More than one in five homes in China’s urban areas is vacant, and a current housing-price correction is putting additional pressure on the owners of such empty properties, according to a nationwide survey by researchers from China’s Southwestern University of Finance and Economics.
The vacancy rate of sold residential homes in urban areas reached 22.4% in 2013, or 49 million homes, up from 20.6% in 2011, according to the Survey and Research Center for China Household Finance, which conducted the analysis.
The researchers surveyed households in 262 counties in 29 provinces, an expanded sample compared with 2011’s survey of households in 80 counties.
The survey included homes left vacant by owners of multiple homes as well as those left empty by owners who have left the city to work elsewhere. In addition to the 49 million sold but vacant units, the survey estimated that China has 3.5 million homes that remain unsold.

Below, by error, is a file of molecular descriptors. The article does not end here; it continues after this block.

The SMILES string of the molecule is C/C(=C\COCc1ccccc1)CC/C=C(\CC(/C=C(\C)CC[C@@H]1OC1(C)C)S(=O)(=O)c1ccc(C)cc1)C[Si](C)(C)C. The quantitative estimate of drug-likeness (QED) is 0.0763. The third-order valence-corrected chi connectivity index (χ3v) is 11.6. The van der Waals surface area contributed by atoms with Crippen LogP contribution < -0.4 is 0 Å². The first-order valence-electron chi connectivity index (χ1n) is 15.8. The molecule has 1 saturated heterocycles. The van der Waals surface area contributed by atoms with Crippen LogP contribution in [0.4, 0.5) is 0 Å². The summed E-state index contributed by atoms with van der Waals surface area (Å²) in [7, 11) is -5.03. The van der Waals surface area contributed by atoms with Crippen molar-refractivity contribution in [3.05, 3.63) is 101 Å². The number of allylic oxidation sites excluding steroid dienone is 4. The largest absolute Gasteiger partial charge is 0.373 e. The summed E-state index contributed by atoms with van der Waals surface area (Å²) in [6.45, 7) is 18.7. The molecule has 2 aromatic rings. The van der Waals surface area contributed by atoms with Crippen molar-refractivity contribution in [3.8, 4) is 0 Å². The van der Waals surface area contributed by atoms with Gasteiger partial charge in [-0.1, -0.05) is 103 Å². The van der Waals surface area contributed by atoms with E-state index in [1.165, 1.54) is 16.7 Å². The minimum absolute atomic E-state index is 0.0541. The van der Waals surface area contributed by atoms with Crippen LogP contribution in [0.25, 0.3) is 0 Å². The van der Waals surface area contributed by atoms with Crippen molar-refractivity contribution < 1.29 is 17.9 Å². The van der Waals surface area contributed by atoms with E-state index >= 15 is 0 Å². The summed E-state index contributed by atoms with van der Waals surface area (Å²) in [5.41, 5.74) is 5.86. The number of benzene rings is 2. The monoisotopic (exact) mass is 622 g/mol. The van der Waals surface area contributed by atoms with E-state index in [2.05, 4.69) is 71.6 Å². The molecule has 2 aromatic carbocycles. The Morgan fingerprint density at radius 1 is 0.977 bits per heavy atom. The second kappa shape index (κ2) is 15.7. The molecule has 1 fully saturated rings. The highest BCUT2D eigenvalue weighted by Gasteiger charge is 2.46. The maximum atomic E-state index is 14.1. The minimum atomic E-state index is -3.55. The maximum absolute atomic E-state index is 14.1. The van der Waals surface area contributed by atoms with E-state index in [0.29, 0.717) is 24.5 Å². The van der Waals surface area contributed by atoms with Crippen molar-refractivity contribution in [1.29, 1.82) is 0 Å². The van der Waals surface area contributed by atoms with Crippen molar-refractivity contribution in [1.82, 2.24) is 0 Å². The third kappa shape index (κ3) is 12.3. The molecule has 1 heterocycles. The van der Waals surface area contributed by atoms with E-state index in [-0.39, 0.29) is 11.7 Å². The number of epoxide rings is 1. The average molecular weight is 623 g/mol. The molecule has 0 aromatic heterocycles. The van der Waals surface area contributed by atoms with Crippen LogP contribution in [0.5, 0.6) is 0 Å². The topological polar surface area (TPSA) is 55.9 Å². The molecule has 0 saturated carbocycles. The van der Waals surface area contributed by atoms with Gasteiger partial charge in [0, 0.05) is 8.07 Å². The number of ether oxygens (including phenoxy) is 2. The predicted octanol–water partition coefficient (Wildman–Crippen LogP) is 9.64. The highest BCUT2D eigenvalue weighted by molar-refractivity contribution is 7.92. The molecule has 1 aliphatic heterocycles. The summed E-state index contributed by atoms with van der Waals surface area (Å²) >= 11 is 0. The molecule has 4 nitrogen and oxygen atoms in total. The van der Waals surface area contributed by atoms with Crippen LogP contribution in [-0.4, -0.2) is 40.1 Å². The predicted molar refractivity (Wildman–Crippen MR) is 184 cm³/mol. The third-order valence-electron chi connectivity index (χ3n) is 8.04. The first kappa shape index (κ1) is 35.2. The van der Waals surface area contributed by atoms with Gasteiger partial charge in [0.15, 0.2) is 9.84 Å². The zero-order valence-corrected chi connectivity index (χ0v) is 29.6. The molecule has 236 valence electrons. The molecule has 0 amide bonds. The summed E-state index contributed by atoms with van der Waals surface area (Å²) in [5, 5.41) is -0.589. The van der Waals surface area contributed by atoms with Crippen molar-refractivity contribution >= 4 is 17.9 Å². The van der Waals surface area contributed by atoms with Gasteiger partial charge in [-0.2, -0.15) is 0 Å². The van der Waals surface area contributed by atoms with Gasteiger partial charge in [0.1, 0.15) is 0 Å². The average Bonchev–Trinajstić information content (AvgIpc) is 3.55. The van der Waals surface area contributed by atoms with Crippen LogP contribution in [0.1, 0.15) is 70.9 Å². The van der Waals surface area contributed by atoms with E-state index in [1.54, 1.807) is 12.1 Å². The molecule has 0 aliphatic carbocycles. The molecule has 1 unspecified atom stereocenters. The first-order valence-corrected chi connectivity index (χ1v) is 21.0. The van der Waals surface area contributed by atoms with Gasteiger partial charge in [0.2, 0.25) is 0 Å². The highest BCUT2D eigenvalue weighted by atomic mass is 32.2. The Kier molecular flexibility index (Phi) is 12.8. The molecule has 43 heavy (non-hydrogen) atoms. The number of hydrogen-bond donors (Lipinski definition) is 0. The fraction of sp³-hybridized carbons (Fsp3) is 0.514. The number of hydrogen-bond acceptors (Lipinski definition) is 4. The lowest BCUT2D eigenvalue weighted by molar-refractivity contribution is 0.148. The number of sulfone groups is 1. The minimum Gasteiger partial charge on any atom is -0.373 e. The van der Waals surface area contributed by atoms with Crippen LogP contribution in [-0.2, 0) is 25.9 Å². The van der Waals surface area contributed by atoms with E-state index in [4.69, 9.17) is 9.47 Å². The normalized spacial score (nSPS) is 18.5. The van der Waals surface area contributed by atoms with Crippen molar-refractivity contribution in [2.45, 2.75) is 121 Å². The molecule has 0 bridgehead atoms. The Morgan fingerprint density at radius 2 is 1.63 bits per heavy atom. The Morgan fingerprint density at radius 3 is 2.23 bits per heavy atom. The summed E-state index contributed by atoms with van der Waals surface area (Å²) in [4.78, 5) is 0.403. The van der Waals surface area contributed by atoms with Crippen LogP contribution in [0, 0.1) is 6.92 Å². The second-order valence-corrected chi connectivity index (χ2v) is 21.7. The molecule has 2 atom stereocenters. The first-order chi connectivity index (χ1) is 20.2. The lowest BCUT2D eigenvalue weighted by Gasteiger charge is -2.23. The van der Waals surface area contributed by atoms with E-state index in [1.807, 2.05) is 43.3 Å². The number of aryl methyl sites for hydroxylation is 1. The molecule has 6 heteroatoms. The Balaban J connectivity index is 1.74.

In recent years, property developers have rushed into the market to build homes, which have been a popular investment as prices seemed bound to keep rising. But the allure has faded since late 2013, as prices began to stagnate and China lifted restrictions on individuals’ investments in alternative channels. Many consumers are now investing in wealth-management products or in homes abroad, leaving property firms with hefty inventories to clear.
Another property survey released last month by brokerage CLSA Research found that 15% of homes completed in the past five years, or 10.2 million units, are vacant. CLSA studied 609 projects across 12 cities in China, a sample that accounts for 20% of the country’s GDP.
Read more at The Wall Street Journal.